Spokesmen for British American Tobacco (the company behind the Vuse line) and JT International (the company behind Logic) say they are waiting to see the official FDA plan before speculating about its effects. Altria did not immediately respond to an email inquiry. Juul declin comment though the Wall Street Journal He informs that Juul is already making moves to get his friendly flavors for children from the shelves of retailers. It seems that the giant of electronic cigarettes can meet the FDA without a fight.
"It is very likely that this ban benefits the tobacco industry in general."
The ban aims to address the main public health concerns about a generation of young people who engage in vaping and nicotine. With regard to public health, Huang predicts that the effects of such a ban will be mixed: he hopes it will restrict sales in retail stores and reduce youth vaping, but it may make it more difficult for adults to switch from electronic cigarettes to fuels . "What is complicated is that taste is something that children like, but taste is something that adult smokers also like," says Huang.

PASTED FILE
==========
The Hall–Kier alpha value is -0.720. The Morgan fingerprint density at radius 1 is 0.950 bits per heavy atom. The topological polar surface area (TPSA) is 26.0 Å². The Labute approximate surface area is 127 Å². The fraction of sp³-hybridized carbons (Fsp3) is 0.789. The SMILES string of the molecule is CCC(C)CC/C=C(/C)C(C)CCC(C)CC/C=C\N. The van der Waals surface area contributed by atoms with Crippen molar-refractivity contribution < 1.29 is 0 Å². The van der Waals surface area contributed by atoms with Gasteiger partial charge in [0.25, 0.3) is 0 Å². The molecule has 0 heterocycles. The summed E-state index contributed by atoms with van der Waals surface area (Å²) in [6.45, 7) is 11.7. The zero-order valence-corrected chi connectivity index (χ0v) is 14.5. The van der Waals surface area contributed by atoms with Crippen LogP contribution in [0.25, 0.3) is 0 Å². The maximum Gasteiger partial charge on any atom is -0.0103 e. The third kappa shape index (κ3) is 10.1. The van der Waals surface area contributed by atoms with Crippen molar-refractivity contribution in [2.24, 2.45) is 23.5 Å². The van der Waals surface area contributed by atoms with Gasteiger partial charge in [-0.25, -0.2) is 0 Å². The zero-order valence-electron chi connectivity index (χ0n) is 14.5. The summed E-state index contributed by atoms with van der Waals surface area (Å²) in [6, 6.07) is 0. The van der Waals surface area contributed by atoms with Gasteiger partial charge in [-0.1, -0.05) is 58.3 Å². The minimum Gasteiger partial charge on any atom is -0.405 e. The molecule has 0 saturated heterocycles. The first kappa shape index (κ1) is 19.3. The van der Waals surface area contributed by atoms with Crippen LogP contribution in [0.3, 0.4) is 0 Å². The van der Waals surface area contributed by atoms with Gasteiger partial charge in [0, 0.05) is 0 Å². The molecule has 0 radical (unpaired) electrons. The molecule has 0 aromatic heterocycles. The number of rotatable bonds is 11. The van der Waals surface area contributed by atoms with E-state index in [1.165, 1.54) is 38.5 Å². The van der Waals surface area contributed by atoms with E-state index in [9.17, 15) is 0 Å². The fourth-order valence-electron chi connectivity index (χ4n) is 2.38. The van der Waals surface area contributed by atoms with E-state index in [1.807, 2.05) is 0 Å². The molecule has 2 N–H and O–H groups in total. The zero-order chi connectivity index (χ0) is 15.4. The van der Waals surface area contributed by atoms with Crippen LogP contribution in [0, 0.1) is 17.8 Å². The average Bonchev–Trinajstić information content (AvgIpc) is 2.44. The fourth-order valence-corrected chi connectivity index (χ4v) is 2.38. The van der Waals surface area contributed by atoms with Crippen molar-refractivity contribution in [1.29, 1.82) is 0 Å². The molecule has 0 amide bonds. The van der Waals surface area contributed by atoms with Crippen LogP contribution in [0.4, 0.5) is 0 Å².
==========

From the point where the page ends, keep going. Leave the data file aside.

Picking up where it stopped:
However, while we know that flavored vapes are important start-up products for children, the jury still does not know how important flavors are when they help adults quit smoking. It is true that, for adult smokers, electronic cigarettes are considered less harmful than normal, according to a massive report from the National Academies of Science, Engineering and Medicine. The problem is that we still don't know its long-term effects, and a growing number of children are using them. While the Centers for Disease Control and Prevention and the FDA have not published the latest numbers, FDA commissioner Scott Gottlieb said the data reveals an "epidemic of electronic cigarette use among teenagers."